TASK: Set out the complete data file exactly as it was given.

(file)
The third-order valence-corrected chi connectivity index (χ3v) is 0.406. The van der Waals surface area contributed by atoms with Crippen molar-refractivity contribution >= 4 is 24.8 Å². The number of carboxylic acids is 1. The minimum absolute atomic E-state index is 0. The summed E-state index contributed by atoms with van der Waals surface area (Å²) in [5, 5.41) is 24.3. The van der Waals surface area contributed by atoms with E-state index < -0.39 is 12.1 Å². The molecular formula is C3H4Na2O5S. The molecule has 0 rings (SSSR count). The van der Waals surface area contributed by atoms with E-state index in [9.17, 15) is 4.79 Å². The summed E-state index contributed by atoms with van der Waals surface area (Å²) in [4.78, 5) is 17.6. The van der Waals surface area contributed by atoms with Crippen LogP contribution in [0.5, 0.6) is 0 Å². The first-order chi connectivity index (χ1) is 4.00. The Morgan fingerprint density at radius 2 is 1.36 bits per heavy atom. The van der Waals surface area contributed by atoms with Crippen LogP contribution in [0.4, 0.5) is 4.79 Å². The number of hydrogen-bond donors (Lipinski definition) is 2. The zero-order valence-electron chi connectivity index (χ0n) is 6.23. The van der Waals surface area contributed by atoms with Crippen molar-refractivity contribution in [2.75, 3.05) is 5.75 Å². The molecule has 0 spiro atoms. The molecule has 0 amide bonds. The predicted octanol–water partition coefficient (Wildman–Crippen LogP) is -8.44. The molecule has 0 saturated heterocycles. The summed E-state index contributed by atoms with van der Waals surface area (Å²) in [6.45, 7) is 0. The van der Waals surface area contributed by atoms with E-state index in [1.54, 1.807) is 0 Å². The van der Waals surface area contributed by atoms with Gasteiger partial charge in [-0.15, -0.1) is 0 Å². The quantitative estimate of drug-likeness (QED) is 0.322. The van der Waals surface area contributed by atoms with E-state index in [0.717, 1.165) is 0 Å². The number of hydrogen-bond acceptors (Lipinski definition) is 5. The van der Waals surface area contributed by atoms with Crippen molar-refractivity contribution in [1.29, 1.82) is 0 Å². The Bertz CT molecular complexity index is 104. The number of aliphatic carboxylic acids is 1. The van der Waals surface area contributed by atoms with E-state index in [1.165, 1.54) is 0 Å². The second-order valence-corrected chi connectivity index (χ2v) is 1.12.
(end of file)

The third-order valence-corrected chi connectivity index (χ3v) is 0.406. The van der Waals surface area contributed by atoms with Crippen molar-refractivity contribution >= 4 is 24.8 Å². The number of carboxylic acids is 1. The minimum absolute atomic E-state index is 0. The summed E-state index contributed by atoms with van der Waals surface area (Å²) in [5, 5.41) is 24.3. The van der Waals surface area contributed by atoms with E-state index < -0.39 is 12.1 Å². The molecular formula is C3H4Na2O5S. The molecule has 0 rings (SSSR count). The van der Waals surface area contributed by atoms with E-state index in [9.17, 15) is 4.79 Å². The summed E-state index contributed by atoms with van der Waals surface area (Å²) in [4.78, 5) is 17.6. The van der Waals surface area contributed by atoms with Crippen LogP contribution in [0.5, 0.6) is 0 Å². The first-order chi connectivity index (χ1) is 4.00. The Morgan fingerprint density at radius 2 is 1.36 bits per heavy atom. The van der Waals surface area contributed by atoms with Crippen LogP contribution in [0.4, 0.5) is 4.79 Å². The number of hydrogen-bond donors (Lipinski definition) is 2. The zero-order valence-electron chi connectivity index (χ0n) is 6.23. The van der Waals surface area contributed by atoms with Crippen molar-refractivity contribution in [2.75, 3.05) is 5.75 Å². The molecule has 0 spiro atoms. The molecule has 0 amide bonds. The predicted octanol–water partition coefficient (Wildman–Crippen LogP) is -8.44. The molecule has 0 saturated heterocycles. The summed E-state index contributed by atoms with van der Waals surface area (Å²) in [6.45, 7) is 0. The van der Waals surface area contributed by atoms with E-state index in [1.54, 1.807) is 0 Å². The van der Waals surface area contributed by atoms with Gasteiger partial charge in [-0.15, -0.1) is 0 Å². The quantitative estimate of drug-likeness (QED) is 0.322. The van der Waals surface area contributed by atoms with E-state index in [0.717, 1.165) is 0 Å². The number of hydrogen-bond acceptors (Lipinski definition) is 5. The van der Waals surface area contributed by atoms with Crippen molar-refractivity contribution in [1.29, 1.82) is 0 Å². The Bertz CT molecular complexity index is 104. The number of aliphatic carboxylic acids is 1. The van der Waals surface area contributed by atoms with E-state index in [1.165, 1.54) is 0 Å². The second-order valence-corrected chi connectivity index (χ2v) is 1.12.